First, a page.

762 reputation
212
bio website wiki.zbasu.net
location Grand Rapids, MI
age 21
visits member for 2 years, 9 months
seen 17 hours ago

I am an undergraduate at Grand Valley State University.


Apr
15
comment What about generlizing grammars?
I think this question ("given some examples, how can you determine what the rule may be?") is essentially what the entire field of machine learning tries to answer. I don't know how to give a better answer than "I suggest reading a machine learning textbook".
Apr
15
comment How do I compute Euler phi function efficiently for repeated prime factors?
Note that computing the phi function may be prohibitively difficult if you don't know the number's prime factorization. If $p$ and $q$ are prime numbers, and we know what $pq$ and $\phi(pq)$ are, we can find what $p$ and $q$ are.
Apr
15
answered How do I compute Euler phi function efficiently for repeated prime factors?
Apr
13
comment Visually deceptive “proofs” which are mathematically wrong
@16807 Now, suppose that there are a million doors, with a car behind one and a door behind all the others. Monty Hall goes into a flying rage and randomly kicks down 999,998 doors, and they all happen to have goats behind them. What's the probability that the door you originally picked has a car behind it? The answer is 50%.
Apr
9
awarded  Promoter
Dec
16
comment Monty hall problem extended.
Note that this is only true if Monty intentionally chooses doors with goats. If you pick an arbitrary door, and Monty randomly opens 999,998 doors, and all of them happen to be goats, the probability of the car being behind each door is now 1/2.
Oct
18
comment Riddle: 1 question to know if the number is 1, 2 or 3
I don't agree that we know that 1/0 is not a frog. If I define 1/0 as being a certain individual frog, then my definition doesn't contradict any mathematical theorem. It's not an invalid definition; it's merely a silly and nonsensical one. And doesn't "undefined" just mean "not having a valid, agreed-upon definition"?
Oct
18
accepted If a derivative of a continuous function has a limit, must it agree with that limit?
Oct
18
comment regular expression length $\ge3$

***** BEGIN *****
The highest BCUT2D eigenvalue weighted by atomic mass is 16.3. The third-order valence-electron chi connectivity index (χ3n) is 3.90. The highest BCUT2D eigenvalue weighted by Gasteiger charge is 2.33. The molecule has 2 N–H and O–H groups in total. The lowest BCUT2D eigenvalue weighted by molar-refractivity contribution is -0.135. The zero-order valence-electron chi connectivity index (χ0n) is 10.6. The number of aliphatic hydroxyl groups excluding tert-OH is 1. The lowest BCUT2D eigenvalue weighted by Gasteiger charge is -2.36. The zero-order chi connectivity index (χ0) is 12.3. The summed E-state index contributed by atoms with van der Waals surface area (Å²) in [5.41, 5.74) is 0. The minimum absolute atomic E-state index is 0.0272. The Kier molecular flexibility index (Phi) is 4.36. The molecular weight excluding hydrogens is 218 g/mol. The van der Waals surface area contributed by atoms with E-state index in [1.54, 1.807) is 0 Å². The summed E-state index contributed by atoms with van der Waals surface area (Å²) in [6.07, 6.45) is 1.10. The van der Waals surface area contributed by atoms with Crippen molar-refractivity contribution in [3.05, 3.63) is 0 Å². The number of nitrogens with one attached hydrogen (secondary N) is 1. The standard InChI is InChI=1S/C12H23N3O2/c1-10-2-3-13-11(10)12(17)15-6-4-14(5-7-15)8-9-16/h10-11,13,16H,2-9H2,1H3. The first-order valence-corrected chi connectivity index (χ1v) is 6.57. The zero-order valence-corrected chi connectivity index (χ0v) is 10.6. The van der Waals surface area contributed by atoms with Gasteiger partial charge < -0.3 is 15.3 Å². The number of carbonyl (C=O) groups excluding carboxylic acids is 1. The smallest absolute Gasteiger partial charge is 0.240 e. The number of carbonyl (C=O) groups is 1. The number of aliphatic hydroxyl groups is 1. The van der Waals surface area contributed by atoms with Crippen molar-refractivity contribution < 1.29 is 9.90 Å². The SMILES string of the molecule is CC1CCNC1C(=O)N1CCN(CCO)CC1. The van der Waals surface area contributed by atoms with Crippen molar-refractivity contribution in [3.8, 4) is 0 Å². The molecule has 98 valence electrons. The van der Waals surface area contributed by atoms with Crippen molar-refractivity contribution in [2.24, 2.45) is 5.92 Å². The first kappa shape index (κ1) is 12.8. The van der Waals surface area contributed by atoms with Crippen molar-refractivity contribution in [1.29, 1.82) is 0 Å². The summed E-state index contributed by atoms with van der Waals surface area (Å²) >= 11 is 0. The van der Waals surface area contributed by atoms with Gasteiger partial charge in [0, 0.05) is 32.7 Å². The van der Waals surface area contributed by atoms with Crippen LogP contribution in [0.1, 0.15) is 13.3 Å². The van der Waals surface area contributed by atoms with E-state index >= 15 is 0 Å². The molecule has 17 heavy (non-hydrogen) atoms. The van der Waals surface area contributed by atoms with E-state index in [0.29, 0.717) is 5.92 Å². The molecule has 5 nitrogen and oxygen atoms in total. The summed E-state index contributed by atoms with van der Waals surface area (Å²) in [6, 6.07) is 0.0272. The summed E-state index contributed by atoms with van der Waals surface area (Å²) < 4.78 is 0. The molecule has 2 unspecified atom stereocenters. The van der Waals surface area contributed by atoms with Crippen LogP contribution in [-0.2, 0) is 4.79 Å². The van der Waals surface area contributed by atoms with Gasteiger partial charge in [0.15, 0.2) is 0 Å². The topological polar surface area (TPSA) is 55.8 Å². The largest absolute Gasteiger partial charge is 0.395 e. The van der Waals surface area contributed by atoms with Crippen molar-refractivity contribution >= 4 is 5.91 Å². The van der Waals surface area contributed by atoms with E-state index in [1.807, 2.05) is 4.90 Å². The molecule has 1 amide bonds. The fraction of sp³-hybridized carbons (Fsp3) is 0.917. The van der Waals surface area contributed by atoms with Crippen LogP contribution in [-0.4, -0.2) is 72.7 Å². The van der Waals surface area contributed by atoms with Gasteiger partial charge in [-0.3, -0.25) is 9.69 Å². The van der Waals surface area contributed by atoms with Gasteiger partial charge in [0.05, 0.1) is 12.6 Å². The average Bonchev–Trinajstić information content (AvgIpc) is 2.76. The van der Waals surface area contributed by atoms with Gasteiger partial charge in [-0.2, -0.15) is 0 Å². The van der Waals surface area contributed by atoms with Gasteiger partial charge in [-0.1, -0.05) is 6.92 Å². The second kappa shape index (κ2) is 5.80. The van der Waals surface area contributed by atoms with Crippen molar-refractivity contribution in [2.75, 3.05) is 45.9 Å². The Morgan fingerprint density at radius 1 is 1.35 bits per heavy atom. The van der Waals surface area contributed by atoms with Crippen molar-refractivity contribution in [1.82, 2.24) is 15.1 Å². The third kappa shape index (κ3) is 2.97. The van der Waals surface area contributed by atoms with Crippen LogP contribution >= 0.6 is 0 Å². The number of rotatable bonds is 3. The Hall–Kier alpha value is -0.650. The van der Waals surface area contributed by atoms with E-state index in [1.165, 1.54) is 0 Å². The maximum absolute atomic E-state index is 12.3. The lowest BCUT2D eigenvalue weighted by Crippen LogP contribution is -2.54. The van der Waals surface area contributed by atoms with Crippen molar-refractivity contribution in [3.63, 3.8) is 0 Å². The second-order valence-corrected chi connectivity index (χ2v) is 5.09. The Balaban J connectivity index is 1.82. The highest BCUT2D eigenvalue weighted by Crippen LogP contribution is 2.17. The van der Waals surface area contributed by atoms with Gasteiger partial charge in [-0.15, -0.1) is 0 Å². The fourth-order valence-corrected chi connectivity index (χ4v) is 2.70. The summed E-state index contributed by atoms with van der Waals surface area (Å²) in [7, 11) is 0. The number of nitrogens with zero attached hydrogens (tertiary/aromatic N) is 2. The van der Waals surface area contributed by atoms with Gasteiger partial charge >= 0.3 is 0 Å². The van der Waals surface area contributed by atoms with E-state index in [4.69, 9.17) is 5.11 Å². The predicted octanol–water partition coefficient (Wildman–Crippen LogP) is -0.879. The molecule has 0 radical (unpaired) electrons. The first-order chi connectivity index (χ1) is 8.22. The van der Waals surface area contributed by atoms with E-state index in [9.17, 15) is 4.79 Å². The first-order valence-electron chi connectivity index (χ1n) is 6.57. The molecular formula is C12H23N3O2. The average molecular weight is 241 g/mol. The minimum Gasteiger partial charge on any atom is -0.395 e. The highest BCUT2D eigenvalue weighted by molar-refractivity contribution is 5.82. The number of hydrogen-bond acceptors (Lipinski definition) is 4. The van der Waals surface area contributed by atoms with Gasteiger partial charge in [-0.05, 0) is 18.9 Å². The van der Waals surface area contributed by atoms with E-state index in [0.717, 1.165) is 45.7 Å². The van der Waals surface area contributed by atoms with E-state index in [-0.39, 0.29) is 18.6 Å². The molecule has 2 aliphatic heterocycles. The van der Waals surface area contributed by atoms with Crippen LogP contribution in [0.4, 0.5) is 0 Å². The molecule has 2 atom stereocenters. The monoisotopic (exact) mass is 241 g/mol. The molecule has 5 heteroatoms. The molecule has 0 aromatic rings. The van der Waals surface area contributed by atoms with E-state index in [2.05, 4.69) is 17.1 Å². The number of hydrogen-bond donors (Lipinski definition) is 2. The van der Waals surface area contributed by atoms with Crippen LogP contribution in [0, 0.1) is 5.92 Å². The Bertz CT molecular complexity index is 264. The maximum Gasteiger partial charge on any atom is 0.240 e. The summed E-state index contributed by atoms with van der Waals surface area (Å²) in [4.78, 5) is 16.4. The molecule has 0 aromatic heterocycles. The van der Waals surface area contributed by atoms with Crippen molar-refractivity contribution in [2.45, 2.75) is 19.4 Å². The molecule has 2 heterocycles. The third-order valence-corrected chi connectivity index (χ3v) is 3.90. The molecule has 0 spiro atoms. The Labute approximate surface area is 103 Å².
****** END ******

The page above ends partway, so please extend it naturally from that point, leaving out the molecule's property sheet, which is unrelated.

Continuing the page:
What does "length of a regular expression" mean? If it means "length of the shortest string in the language", then the length of your expression is 1, as you've found.
Oct
18
comment the derivative of $-F_x/F_y$?
What have you tried so far? And what is $F$?
Oct
18
asked If a derivative of a continuous function has a limit, must it agree with that limit?
Oct
8
answered What is the intuition behind the “par” operator in linear logic?
Aug
2
revised Can the golden ratio accurately be expressed in terms of e and $\pi$
Add annotations for how accurate these are
Aug
2
comment Can the golden ratio accurately be expressed in terms of e and $\pi$
On my machine, $e - \sqrt[3]\pi$ is about 1.254, which doesn't seem like a very good approximation.
Aug
2
suggested suggested edit on Can the golden ratio accurately be expressed in terms of e and $\pi$
Jul
19
awarded  Yearling
Jun
14
accepted In linear logic (a sequent calculus), can $\Gamma \vdash \Delta$ and $\Sigma \vdash \Pi$ be combined to get $\Gamma, \Sigma \vdash \Delta, \Pi$?
Jun
12
comment How to interpret “computable real numbers are not countable, and are complete”?
Well, it seems to me like most of the paper makes sense if you define "mathematics" as something like "the study of the behavior of computer programs"—*real* computer programs, running on actual computers, not on Turing machines. Adjusting other terms appropriately, the computable real numbers are "uncountable" in a sense (you can't write a computer program that lists each one exactly once), and "complete" in a sense (since all we're talking about is computer programs, we're denying the existence of uncountable real numbers). I have no idea if this is what Wildberger actually had in mind.
Jun
12
asked In linear logic (a sequent calculus), can $\Gamma \vdash \Delta$ and $\Sigma \vdash \Pi$ be combined to get $\Gamma, \Sigma \vdash \Delta, \Pi$?
Jun
5
comment $\frac{1}{x-a} + \frac{1}{x-b} + \frac{1}{x-c} = 0 $ has precisely two real roots
Have you tried graphing the function $f(x) = 1/(x - a) + 1/(x - b) + 1/(x - c)$?